UNDERSTANDING 504 PLANS
If your child has learning and attention issues and is struggling in school, you may be curious about 504 plans. If your child doesn’t qualify for an Individualized Education Program (IEP), a 504 plan may be a good alternative.
A 504 plan can give you peace of mind. This is especially true if your child already gets informal supports at school and you want to make sure they continue. But first, you need to know what a 504 plan can provide, what your rights are, how to pursue a 504 plan and what makes a child eligible. The more you know, the better you can advocate for your child.
What is a 504 plan?
This type of plan falls under Section 504 of the Rehabilitation Act of 1973. This is the part of the federal civil rights law that prohibits discrimination against public school students with disabilities. That includes students with learning and attention issues who meet certain criteria.
Much like an IEP, a 504 plan can help students with learning and attention issues learn and participate in the general education curriculum. A 504 plan outlines how a child’s specific needs are met with accommodations, modifications and other services. These measures “remove barriers” to learning.
Keep in mind that a student with a 504 plan usually spends the entire school day in a general education classroom. And typically, children who need modifications would have an IEP, not a 504 plan.
Who qualifies for a 504 plan?
504 plans are for K–12 public school students with disabilities. Section 504 defines “disability” in very broad terms. That’s why children who aren’t eligible for an IEP may qualify for a 504 plan. Section 504 defines a person with a disability as someone who:
- Has a physical or mental impairment that “substantially” limits one or more major life activity (such as reading or concentrating).
- Has a record of the impairment.
- Is regarded as having an impairment, or a significant difficulty that isn’t temporary. For example, a broken leg isn’t an impairment, but a chronic condition, like a food allergy, might be.
This definition covers a wide range of issues, including ADHD and learning disabilities. However, Section 504 doesn’t specifically list disabilities by name.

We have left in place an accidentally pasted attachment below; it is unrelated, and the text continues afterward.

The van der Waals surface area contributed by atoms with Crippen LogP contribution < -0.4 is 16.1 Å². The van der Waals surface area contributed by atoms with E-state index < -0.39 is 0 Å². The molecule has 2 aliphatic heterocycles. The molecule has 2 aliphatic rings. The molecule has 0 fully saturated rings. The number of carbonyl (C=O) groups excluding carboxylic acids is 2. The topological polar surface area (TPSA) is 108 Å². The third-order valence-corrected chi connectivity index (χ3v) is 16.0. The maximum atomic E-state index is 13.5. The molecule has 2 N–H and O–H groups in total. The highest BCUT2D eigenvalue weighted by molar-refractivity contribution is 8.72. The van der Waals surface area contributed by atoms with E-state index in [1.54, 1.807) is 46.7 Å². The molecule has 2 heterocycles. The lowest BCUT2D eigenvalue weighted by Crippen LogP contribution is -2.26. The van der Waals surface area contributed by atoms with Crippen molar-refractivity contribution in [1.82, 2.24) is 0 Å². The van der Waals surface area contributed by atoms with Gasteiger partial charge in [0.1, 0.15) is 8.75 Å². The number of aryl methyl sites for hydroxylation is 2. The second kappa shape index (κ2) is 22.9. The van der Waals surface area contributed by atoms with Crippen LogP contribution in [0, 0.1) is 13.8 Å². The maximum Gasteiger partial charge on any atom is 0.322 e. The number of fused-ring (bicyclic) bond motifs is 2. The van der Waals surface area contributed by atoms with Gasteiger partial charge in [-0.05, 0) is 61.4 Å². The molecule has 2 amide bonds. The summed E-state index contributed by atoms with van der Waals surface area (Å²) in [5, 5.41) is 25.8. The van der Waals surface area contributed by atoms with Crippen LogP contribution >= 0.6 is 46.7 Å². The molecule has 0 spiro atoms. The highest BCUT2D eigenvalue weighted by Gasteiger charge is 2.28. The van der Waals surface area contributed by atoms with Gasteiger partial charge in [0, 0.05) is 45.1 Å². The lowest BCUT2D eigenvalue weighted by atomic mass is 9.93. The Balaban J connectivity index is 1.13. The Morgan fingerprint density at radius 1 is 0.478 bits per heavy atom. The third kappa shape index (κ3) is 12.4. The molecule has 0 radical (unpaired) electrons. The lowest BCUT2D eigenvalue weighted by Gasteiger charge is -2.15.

Having a disability doesn’t automatically make a student eligible for a 504 plan. First the school has to do an evaluation to decide if a child’s disability “substantially” limits his ability to learn and participate in the general education classroom.
This evaluation can be initiated by either the parent or the school. If the school initiates the evaluation, it must notify the parents and get the parents’ consent to evaluate a child for a 504 plan. If the school wants to move ahead without the parents’ consent, it must request a due process hearing to get permission to work around the parents’ refusal.
When doing an evaluation for a 504 plan, the school considers information from several sources, including:
- Documentation of the child’s disability (such as a doctor’s diagnosis)
- Evaluation results (if the school recently evaluated the child for an IEP)
- Observations by the student’s parents and teachers
- Academic record
- Independent evaluations (if available)
Section 504 requires evaluation procedures that prevent students from being misclassified, incorrectly labeled as having a disability or incorrectly placed.
What does a 504 plan contain?
There’s no standard 504 plan required by the law. Every school district handles it a little differently. In general, a 504 plan should include the following elements, all tailored to a child’s individual needs:
- Specific accommodations, supports or services
- Names of the school professional that will provide each service
- The name of the person responsible for ensuring the 504 plan is implemented
A 504 plan could include specialized instruction in a general education classroom. It can also provide related services. These could include speech or occupational therapy or even counseling.